More than 130,000 troops, or 60 plus self-contained Battalion Tactical Groups (BTGs), have been deployed around Ukraine, from Russia’s Western Military District to the Eastern Military District and the border with North Korea. Russian reserve units have been called up across the country. Now rail has deployed as many as 100-140 BTGs to Belarus to deter NATO and help with the invasion of Ukraine by threatening Kiev directly. These are ostensibly for “exercises”, yet dwarf the massive Russian presence for last year’s Zapad exercise. If Russian airborne units now returned from Kazakhstan are committed from the Western Military District it would add another 30,000 troops to the Russian order of battle. We have seen pictures of large numbers of T-72s fitted with external fuel barrels, snorkels, and mine plows, meaning they are not stopping for any obstacle and are going off-road. Russian Su-35S fighter planes have been deployed to Belarus, along with S-400 and Pantsir air defense systems. Russia has forward deployed several squadrons of Su-35S fighter planes to the Western Military District opposite Ukraine, meaning air superiority for Russia is a given fact. 

When it comes to actual conflict, Russia has a huge overall numeric advantage over Ukraine.

Russian military options include a decapitation strike on the Ukrainian leadership to replace it with a pro-Russian government in exile in Moscow; formalizing the seizure of the Donbas; the seizure of Ukraine’s southern coast up to Transnistria along with Mariupol and Odesa and the city of Kharkiv in the east; the seizure of Ukraine up to the Dnieper and leaving it to whither as a failed state; or an all-out offensive to capture the country.

Russia is now in the process of deploying some 250-350,000 troops, nearly surrounding Ukraine from the north, west, and to the south. The UK Foreign Office has warned that Russian intelligence is also collaborating with several former Ukrainian officials who fled to Moscow in winter 2014 and are looking to return to positions of power in Kiev after a Russian invasion. Other reports suggest Moscow is drawing up a list of people that they could turn to in Ukraine’s intelligence and security services to help run the country after the Russian occupation.

As part of its efforts to deter NATO from coming to Ukraine’s defence, it can be expected that Russia will carry out war games with its Strategic Rocket Forces, Air Force, and Navy. True to style, six large Russian amphibious ships of the Northern and Baltic fleets are transiting south for likely amphibious operations in the Black Sea. Russia is holding snap naval drills around the country including a newly scheduled live-fire drill in the Irish Sea. Nation-wide coast-to-coast naval exercises will involve more than 140 warships, 1,000 pieces of military equipment, 10,000 troops, and some 60 aircraft. The Russians view the area of ocean southwest of Ireland as a key naval access point and carry out exercises here geared towards defeating North America-based NATO reinforcements attempting to come to the aid of embattled NATO forces in Europe.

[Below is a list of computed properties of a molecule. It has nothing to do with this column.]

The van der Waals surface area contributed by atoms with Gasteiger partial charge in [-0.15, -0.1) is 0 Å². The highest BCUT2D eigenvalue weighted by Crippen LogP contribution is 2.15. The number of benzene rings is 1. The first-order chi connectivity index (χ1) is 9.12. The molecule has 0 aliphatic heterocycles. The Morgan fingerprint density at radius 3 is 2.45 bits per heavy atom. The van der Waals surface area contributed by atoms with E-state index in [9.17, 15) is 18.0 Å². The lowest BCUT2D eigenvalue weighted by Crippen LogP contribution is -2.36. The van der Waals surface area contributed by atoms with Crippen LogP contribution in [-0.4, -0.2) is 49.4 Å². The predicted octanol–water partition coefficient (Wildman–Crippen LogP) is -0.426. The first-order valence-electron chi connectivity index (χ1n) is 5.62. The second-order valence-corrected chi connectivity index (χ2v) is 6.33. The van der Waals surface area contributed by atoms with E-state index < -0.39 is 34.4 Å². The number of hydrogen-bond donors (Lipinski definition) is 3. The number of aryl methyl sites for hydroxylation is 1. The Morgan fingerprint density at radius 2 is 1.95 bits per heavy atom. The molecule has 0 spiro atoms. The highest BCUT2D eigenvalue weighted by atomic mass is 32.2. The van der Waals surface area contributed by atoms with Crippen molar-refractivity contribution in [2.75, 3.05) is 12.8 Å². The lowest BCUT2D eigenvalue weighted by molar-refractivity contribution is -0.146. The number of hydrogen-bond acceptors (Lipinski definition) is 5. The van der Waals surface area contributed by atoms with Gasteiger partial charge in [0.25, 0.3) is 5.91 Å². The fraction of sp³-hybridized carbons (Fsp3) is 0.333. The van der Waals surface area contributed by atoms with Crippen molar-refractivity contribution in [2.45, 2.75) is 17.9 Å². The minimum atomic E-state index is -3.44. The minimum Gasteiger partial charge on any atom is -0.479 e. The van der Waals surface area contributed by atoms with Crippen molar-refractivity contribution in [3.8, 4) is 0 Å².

The U.S. approach right now relies on naval forces to deter Moscow and Beijing. The U.S., for its part, has deployed its aircraft carrier battle groups to match and deter Russian naval forces, with the USS Harry Truman deploying to the Mediterranean Sea. The USS Carl Vinson and two amphibious assault ships, the USS Essex and USS America, along with Japan’s aircraft carrier JS Hyagu, have been deployed to the Philippine Sea to deter China from acting out in the Pacific under the cover of a Russian invasion of Ukraine. Sunday saw Beijing send 39 warplanes on an incursion of Taiwan’s air defense zone. The USS Ronald Reagan and USS Abraham Lincoln carrier strike groups are in and around Japan. But more powerful U.S. naval forces need to be forward deployed to European waters if they are to have any impact on Vladimir Putin’s game plan.